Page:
It seemed risky, but we really didn’t have a choice. Continuing to push loudly for syringe exchange would upset our sponsor and potentially alienate other legislators we wanted to work with in the future. We had no choice but to do what was asked. So we put out the word to our allies: Stop. Wait. Hope.
A month later the preliminary budget came out. There was no language on syringe exchange.
At that point we had only three weeks left in the legislative session, so we went back to our original strategy of meeting with legislators and urging them to pass the bill. Each day became an endless game of bouncing between the House and Senate. Every senator I met with blamed the House members for refusing to put policy language in the budget. Every House member chided the Senate for not moving the bill through the regular committee process. Some days there would be a glimpse of hope, a legislator who appeared willing to help push the bill out of the insufferable Rules committee and into a committee where it could be heard and voted on. Other days I felt like a hamster on a wheel, running, running, but getting nowhere.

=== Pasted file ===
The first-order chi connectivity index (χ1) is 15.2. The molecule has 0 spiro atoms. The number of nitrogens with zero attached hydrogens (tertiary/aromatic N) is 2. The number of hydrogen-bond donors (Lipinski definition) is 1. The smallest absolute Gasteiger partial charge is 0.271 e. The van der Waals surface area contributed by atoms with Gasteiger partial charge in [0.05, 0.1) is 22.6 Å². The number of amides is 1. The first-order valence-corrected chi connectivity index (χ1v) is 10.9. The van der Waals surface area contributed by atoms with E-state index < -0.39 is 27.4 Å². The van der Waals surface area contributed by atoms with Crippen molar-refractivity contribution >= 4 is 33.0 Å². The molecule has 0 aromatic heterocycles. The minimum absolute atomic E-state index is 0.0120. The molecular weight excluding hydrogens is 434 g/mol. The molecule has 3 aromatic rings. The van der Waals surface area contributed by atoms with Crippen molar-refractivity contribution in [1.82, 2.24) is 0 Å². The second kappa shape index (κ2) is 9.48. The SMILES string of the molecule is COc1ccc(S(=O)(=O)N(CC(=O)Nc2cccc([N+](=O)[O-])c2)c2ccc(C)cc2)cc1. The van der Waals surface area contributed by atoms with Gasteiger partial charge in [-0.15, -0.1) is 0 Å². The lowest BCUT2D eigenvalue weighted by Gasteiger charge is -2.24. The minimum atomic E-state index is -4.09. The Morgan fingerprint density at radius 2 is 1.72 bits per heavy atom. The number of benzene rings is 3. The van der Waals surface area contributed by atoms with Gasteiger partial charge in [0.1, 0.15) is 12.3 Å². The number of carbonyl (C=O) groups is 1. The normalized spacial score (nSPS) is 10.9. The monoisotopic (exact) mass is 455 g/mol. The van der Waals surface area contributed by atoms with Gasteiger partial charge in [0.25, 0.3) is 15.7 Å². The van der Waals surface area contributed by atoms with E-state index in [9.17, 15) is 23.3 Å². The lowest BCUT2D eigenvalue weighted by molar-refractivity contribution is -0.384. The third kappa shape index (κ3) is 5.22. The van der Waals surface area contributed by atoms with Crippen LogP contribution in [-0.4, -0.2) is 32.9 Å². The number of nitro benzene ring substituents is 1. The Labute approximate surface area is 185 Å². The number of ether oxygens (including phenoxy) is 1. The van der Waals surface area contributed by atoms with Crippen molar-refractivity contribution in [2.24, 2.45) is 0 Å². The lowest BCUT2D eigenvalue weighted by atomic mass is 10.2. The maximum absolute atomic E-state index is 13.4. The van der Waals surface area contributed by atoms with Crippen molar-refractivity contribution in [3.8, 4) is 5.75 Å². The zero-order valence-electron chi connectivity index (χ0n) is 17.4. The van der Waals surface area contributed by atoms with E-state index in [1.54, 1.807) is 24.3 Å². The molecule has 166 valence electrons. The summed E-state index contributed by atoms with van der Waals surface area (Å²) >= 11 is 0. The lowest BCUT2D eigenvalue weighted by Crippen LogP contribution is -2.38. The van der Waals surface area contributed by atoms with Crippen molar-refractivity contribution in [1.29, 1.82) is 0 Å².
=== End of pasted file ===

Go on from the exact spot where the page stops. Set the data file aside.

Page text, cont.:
We entered the last week of session (before they all go home for a seven month break) still not knowing what was going to happen. We knew we had enough votes to pass the bill, if only it would budge. Five days left, four days left, three days, two …
Finally, I got a call from a representative’s office.
“Tessie?” said the sweet legislative assistant on the other line. “The representative wants to know if you will be in the judiciary committee at 10am.”
“Uh…because your bill is being heard.”
It was 9:40am and I was miles away from the legislature. I probably broke every traffic law getting there.
I arrived at committee to discover that our bill had been added as an amendment to another bill regulating the release of footage from police body cameras. The irony of this was not lost on me. The body camera bill (though opposed by many progressive organizations) was strongly supported by the law enforcement associations. That meant they had signed off on the syringe exchange language being added as an amendment. In just a few weeks they had gone from opposing syringe exchange to wrapping it in their own bill. Things do change.